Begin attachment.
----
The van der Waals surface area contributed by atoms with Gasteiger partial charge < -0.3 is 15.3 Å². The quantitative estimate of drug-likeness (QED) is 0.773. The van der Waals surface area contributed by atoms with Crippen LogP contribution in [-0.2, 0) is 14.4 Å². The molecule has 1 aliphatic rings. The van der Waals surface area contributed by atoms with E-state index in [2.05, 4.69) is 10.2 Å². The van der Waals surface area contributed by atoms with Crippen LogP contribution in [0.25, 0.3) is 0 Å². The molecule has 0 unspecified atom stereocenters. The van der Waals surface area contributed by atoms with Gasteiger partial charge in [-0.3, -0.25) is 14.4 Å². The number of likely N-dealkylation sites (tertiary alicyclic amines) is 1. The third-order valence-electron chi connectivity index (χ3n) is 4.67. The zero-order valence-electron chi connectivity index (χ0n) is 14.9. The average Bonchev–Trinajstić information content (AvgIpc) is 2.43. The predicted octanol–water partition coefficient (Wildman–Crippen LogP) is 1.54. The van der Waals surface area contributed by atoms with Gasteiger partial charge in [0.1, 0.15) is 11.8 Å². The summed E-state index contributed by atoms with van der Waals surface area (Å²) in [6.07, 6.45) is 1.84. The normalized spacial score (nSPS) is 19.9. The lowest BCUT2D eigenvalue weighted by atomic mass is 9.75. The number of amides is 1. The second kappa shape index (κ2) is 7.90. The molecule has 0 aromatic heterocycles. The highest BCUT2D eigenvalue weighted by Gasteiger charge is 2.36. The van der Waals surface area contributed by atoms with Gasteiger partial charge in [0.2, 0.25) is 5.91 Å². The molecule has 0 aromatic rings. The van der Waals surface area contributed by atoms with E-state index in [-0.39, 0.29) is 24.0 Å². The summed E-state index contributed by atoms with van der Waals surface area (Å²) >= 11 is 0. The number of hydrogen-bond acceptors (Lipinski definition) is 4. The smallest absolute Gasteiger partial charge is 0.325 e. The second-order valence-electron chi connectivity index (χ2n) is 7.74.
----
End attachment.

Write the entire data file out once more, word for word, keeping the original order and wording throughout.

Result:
The van der Waals surface area contributed by atoms with Gasteiger partial charge < -0.3 is 15.3 Å². The quantitative estimate of drug-likeness (QED) is 0.773. The van der Waals surface area contributed by atoms with Crippen LogP contribution in [-0.2, 0) is 14.4 Å². The molecule has 1 aliphatic rings. The van der Waals surface area contributed by atoms with E-state index in [2.05, 4.69) is 10.2 Å². The van der Waals surface area contributed by atoms with Crippen LogP contribution in [0.25, 0.3) is 0 Å². The molecule has 0 unspecified atom stereocenters. The van der Waals surface area contributed by atoms with Gasteiger partial charge in [-0.3, -0.25) is 14.4 Å². The number of likely N-dealkylation sites (tertiary alicyclic amines) is 1. The third-order valence-electron chi connectivity index (χ3n) is 4.67. The zero-order valence-electron chi connectivity index (χ0n) is 14.9. The average Bonchev–Trinajstić information content (AvgIpc) is 2.43. The predicted octanol–water partition coefficient (Wildman–Crippen LogP) is 1.54. The van der Waals surface area contributed by atoms with Gasteiger partial charge in [0.1, 0.15) is 11.8 Å². The summed E-state index contributed by atoms with van der Waals surface area (Å²) in [6.07, 6.45) is 1.84. The normalized spacial score (nSPS) is 19.9. The lowest BCUT2D eigenvalue weighted by atomic mass is 9.75. The number of amides is 1. The second kappa shape index (κ2) is 7.90. The molecule has 0 aromatic heterocycles. The highest BCUT2D eigenvalue weighted by Gasteiger charge is 2.36. The van der Waals surface area contributed by atoms with Gasteiger partial charge in [0.2, 0.25) is 5.91 Å². The molecule has 0 aromatic rings. The van der Waals surface area contributed by atoms with E-state index in [-0.39, 0.29) is 24.0 Å². The summed E-state index contributed by atoms with van der Waals surface area (Å²) >= 11 is 0. The number of hydrogen-bond acceptors (Lipinski definition) is 4. The smallest absolute Gasteiger partial charge is 0.325 e. The second-order valence-electron chi connectivity index (χ2n) is 7.74.